Finding Solidarity Amongst Severity in Bergamo, Italy
Ph.D. Candidate, Vittorio Indovina, recounts positive outcomes of COVID-19
KENNESAW, Ga. (Apr 9, 2020) — Until the COVID-19 virus heavily spread in Italy, I bet most of you never heard about Bergamo, the city where I come from. Newspapers worldwide reported the dramatic situation the local people were facing due to the virus. The most shocking image was probably the one of military trucks loading and carrying away dozens and dozens of coffins. Since the local crematory could not cope even working 24 hours per day, soldiers brought those coffins to crematories in other regions. Today, Bergamo counts are officially a few thousand of victims for COVID-19, and the highest COVID-19 mortality rate in Italy, maybe even the world.
Italian army trucks are parked next to a monument in Bergamo yesterday as they prepared to take coffins out of the city. Photo credit, Sergio Agazzi.
I could not believe what was happening in a very short period in the place where I was born and spent a significant part of my life. Living in the U.S., my source of information about what is happening there are family, friends, and online media. A close friend of my family died for coronavirus three weeks ago. He died alone because his family was not allowed to enter the hospital where he spent the last two days of his life. He was buried in the local cemetery without any funeral or ceremony because the government banned any public rituals. Other people died alone because they were terminal–not because of coronavirus– and hospitals denied access to the public, including family, in order to prevent possible contamination. Dozens of local physicians and family doctors were infected while delivering their services and later died. Coronavirus killed many historical local entrepreneurs and other professionals. Emotionally speaking, my community is heavily affected by these events. A friend of mine experienced panic attacks in the past week, another one could not avoid crying every night.
There is a silver lining, however. Bergamo’s local culture and identity played and is playing a significant role in coping with the situation. The average “Bergamasco” is often depicted as a closed-minded, serious, rough, hard worker. I can assure you that people there are exactly like that. Nevertheless, the typical Bergamasco has always shown a high sense of community and problem-solving skills. Thousands of local people quickly organized and volunteered to provide home delivery service to elders. Many people offered accommodations to medical staff coming from outside to help. Hundreds of contractors, workers, and local businesses organized on a voluntary basis and built in a few days a temporary hospital, increasing the local healthcare capacity. One of the top Italian chefs, who is from Bergamo, is currently providing daily meals to the medical staff working in the temporary hospitals. Many local industries re-oriented their production to provide free masks, respiratory valves, and other essential equipment.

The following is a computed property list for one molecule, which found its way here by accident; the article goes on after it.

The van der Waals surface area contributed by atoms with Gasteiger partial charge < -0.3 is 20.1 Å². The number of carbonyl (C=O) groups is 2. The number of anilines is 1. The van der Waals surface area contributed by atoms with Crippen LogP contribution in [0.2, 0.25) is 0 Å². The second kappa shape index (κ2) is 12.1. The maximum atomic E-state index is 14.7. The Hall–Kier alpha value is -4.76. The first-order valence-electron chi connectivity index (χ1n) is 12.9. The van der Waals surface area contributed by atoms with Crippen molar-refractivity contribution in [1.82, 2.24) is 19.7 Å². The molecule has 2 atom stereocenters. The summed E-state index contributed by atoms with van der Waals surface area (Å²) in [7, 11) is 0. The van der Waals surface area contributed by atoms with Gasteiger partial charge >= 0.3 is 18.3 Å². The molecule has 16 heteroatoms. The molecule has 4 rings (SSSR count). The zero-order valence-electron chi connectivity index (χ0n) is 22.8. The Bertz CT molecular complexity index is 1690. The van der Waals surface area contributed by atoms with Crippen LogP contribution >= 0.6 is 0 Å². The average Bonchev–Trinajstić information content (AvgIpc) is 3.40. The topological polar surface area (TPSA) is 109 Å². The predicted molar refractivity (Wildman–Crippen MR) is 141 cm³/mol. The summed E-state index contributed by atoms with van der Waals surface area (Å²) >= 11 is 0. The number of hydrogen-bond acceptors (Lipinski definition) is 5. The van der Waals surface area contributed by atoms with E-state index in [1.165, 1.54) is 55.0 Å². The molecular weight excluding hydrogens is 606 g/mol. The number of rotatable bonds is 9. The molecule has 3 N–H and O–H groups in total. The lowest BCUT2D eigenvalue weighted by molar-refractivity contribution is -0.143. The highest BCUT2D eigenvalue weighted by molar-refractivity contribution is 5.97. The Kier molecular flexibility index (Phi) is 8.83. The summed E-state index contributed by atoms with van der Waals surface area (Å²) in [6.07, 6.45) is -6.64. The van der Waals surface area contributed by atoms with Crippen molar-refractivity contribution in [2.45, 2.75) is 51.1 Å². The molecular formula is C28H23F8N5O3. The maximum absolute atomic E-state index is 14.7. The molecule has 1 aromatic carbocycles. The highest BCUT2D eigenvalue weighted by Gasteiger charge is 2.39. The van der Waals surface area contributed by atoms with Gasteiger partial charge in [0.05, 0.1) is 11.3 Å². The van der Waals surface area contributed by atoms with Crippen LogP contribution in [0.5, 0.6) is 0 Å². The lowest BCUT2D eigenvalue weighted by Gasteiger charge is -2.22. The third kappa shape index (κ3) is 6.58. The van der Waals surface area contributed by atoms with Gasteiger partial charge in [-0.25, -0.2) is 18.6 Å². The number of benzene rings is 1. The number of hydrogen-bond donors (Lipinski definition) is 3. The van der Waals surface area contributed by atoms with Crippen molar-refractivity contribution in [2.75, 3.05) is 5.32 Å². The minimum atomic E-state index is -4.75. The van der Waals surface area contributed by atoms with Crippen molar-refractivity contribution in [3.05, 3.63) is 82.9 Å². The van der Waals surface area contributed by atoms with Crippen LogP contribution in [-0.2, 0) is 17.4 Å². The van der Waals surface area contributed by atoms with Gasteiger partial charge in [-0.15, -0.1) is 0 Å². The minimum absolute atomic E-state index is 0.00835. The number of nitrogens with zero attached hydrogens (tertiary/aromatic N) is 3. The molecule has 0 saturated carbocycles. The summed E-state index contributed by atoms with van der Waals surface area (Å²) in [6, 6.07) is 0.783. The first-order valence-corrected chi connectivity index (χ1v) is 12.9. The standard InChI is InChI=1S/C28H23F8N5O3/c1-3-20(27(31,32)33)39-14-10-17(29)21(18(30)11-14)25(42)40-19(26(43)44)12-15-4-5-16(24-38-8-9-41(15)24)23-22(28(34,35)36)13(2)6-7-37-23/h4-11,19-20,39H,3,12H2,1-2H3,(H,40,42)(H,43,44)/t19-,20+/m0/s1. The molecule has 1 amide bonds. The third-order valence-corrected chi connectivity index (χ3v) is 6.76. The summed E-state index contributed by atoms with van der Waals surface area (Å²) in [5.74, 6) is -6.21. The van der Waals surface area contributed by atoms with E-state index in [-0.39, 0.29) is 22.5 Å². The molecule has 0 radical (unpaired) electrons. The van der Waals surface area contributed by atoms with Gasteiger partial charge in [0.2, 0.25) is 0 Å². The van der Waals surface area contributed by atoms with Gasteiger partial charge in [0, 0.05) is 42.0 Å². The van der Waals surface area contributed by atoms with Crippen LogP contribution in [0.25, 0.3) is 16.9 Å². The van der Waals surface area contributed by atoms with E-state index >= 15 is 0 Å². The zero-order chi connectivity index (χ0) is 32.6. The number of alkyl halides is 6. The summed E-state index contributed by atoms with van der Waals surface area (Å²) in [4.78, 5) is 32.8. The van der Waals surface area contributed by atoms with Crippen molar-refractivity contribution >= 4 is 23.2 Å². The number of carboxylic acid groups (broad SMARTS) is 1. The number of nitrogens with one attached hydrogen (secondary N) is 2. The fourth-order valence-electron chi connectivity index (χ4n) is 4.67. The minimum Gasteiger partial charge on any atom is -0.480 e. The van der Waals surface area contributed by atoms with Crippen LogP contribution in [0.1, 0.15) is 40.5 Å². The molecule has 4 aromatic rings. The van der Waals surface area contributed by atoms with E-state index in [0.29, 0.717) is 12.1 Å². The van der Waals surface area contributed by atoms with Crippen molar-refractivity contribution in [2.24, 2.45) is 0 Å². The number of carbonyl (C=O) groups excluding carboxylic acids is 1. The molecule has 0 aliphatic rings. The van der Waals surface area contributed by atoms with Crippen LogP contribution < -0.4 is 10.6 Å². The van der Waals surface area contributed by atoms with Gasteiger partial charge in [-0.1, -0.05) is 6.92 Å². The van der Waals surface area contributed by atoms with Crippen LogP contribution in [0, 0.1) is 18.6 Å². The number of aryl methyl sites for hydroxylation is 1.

Of course, Bergamo is a highly industrialized area and has many resources, and this means a lot. Elsewhere, it might not be the same. However, the sense of solidarity of Bergamaschi goes well beyond the local boundaries. People from Bergamo have always been pro-active and solidarity-oriented. They rarely deny help to other Italian regions in time of need. For instance, only a few hours after a violent earthquake occurred somewhere in the southern Italy a few years ago, trucks from Bergamo were ready to deliver human resources, equipment, and goods. Some important international NGOs, such as CESVI, one of the biggest humanitarian organizations in Italy, have been founded and are headquartered in Bergamo.
A few weeks ago, someone wrote a poem for Bergamo saying:
“Bergamaschi do not like challenges, but for some reason they always win. And when it is the time to collect the prize, they have already gone.”
I found this assertion a bit romantic and well reflecting of the local attitude to not necessarily seek visibility at all costs when performing good actions.
Solidarity is critical for conflict management, peacebuilding, and development. Conflict professionals and researchers should devote more attention and resources to mechanisms that favor the institutionalization of solidarity within social groups. Bergamo is certainly a potential case study, and I am sure that in this small planet there are many.
Vittorio Indovina is an ADR specialist, mediator and trainer from Bergamo, Italy. He is also a Graduate Research Assistant and Ph.D. Candidate in International Conflict Management in the School of Conflict Management, Peacebuilding and Development at Kennesaw State University.